Baltimore County spends millions to revive downtown Essex
Essex, the waterfront community on Baltimore County’s east side, has been declining for years. Steel manufacturing jobs vanished after Bethlehem Steel shut down in 2003, but some aerospace players are still active in the region. It is struggling with one of the highest crime rates in the county. Population peaked in the 1990s when there were 40,800 residents then dropped for years until a small uptick when the 2020 U.S. Census estimated 40,500 residents.
One year after launching a multi-million dollar plan to turn Essex around, Baltimore County Executive Johnny Olszewski said he is confident that incremental improvements will add up.
“I think the long-term impacts are going to take some time for us to see how these investments are moving the needle for Essex,” Olszewski said.
He cited several examples of what is being done now to save Essex. A social worker has a post at the local library, the county is ramping up a program to eradicate rats, and there's a $400,000 budget to replace benches, fix sidewalks and plant trees along Eastern Boulevard, Essex’s struggling main drag.
“We know that street trees have proven benefits for communities that go beyond just the aesthetics,” Olszewski said. “They draw in more foot traffic, they increase revenue for businesses, they improve our air quality.”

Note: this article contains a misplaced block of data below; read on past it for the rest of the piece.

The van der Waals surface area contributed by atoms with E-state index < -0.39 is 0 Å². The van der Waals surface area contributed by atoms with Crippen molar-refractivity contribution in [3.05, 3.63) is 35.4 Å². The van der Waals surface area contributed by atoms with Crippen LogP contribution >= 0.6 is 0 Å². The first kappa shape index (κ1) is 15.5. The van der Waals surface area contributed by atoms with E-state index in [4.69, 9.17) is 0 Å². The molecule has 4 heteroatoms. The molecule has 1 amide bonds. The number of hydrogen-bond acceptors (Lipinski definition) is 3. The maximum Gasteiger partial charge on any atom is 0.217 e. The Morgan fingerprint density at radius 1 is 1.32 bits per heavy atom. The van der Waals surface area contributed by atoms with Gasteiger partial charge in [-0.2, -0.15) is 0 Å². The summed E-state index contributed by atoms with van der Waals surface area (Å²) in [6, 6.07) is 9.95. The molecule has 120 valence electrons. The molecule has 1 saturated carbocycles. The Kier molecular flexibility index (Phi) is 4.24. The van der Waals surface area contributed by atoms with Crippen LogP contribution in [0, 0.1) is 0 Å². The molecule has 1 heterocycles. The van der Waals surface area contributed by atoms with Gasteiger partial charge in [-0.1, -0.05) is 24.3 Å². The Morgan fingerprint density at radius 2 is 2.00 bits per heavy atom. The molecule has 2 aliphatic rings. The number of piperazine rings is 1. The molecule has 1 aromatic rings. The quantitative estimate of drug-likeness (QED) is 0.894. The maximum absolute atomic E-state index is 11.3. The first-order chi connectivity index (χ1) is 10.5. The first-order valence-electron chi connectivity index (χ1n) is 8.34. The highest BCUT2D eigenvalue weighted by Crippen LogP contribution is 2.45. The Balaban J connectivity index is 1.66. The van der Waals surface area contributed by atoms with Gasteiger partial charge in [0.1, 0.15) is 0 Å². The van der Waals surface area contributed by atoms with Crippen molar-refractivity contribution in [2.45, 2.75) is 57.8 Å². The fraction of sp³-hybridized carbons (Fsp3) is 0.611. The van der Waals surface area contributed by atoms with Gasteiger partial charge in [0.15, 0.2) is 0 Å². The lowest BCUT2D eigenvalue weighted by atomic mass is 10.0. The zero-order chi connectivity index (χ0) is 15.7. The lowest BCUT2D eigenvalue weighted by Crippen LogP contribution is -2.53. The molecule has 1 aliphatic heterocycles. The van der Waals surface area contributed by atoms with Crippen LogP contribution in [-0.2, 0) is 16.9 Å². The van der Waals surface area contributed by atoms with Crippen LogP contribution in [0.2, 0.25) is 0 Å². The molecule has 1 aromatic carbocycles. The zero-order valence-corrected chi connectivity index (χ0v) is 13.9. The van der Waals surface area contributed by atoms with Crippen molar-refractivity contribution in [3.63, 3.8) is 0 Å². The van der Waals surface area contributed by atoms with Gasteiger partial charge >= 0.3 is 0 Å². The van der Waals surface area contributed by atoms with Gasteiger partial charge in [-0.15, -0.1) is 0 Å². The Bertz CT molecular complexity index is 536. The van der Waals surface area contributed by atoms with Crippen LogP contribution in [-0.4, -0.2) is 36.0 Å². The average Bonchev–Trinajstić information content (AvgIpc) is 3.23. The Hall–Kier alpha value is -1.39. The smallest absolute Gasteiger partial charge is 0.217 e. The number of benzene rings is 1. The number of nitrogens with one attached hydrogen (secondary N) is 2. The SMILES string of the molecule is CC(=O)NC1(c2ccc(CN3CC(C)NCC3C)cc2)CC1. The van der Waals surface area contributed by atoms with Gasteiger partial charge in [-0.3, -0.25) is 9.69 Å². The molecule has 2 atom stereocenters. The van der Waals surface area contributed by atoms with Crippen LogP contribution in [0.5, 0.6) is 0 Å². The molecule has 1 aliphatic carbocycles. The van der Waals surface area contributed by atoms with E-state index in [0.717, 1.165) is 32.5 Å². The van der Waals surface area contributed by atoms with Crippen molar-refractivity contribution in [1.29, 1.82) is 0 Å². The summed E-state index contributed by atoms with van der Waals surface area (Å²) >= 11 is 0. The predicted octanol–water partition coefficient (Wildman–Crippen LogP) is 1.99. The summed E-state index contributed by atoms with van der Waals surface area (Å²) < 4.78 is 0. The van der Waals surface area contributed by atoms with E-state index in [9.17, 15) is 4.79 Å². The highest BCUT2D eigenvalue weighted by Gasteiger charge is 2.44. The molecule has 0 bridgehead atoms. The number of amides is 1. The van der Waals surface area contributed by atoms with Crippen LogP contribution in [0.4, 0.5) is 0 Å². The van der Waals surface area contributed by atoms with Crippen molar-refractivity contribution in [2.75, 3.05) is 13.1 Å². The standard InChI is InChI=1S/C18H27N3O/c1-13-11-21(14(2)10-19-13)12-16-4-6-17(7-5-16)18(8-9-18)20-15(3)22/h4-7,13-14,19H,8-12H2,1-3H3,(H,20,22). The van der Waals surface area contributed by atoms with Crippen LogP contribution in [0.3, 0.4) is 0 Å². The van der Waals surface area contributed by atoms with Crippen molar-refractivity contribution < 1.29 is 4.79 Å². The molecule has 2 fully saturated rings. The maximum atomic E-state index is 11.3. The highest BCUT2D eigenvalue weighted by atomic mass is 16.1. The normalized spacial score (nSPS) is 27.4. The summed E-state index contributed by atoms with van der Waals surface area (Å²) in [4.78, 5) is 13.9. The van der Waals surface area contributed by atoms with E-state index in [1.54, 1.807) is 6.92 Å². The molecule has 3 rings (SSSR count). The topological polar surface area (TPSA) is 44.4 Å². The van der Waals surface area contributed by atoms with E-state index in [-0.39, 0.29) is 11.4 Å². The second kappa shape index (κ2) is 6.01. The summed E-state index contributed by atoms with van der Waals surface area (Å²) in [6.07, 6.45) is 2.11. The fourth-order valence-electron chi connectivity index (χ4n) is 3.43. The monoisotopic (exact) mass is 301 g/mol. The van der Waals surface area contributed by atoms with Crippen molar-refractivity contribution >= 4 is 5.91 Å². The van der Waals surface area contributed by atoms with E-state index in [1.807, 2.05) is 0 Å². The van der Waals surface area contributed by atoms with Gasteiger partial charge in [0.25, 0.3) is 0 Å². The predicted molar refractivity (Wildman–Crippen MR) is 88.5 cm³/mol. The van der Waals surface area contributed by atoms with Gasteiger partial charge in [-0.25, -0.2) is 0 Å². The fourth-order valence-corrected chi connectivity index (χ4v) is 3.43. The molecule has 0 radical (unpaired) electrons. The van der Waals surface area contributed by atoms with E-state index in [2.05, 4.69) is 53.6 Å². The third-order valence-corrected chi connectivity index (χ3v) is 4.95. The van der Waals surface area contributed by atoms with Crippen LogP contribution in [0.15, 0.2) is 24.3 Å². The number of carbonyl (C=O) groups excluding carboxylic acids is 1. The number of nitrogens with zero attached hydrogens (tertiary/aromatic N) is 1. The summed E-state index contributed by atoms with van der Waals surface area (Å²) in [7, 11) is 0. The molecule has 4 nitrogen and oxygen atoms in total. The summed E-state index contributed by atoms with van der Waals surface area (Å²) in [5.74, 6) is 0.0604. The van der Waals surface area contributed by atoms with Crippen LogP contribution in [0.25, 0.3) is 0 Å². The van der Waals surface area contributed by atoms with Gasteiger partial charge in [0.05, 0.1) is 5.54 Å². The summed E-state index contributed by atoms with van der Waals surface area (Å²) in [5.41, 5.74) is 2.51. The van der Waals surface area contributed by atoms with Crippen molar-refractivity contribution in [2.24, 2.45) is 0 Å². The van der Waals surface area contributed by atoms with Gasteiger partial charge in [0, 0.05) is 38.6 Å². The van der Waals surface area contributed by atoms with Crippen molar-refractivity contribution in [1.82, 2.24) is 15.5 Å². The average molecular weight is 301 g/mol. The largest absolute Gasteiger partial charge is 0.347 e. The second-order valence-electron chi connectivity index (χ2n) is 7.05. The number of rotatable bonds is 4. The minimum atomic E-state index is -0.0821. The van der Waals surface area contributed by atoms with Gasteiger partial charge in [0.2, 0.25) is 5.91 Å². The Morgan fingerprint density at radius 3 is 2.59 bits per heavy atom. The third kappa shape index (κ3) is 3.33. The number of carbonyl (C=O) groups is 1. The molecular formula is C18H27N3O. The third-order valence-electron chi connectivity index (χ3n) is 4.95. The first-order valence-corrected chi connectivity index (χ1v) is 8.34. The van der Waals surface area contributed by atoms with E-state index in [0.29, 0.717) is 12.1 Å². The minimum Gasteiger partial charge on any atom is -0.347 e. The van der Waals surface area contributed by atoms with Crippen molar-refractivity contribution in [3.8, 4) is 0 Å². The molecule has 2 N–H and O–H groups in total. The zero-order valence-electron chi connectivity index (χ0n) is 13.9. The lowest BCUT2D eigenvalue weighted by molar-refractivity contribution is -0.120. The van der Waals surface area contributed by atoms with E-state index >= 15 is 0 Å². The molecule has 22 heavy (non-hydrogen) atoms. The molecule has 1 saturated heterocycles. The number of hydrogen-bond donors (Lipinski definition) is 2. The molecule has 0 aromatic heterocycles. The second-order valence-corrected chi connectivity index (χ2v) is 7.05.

The sidewalks on Eastern Boulevard are crumbling and uneven. There are old tree boxes from a bygone era that have been filled in with asphalt.
The streetscape project is expected to be done within a year. It is being paid for by the state, which also is providing $1 million to be used to plan for a new foot bridge and sidewalks along Marlyn Ave. and MD-702.
According to Dori Henry, Olszewski’s Deputy Chief of Staff, the county also will be dedicating $500,000 in American Rescue Plan money for grants to non-profit organizations that serve the Essex area.
When Olszewski announced the plan to help Essex last year, he said it would be the first-of-its-kind sustained recovery for a community that had the county’s highest murder rate and the most applications for the county’s eviction prevention program.
“We sort of have this fork in the road where you’re investing in turning a community back to the real opportunity that it has versus letting it slip,” Olszewsk said at the time.
Now Olszewski said the county is analyzing data to figure out what services Essex needs.
“As you start to see the fruits of the labor, whether it is programming or infrastructure investments, you’re going to start seeing this all roll out in the year ahead,” Olszewski said.
Republican Del. Ric Metzgar, who represents Essex in the Maryland General Assembly said, “Our aged communities need a facelift. They need a lot of things. We are going to get this done.”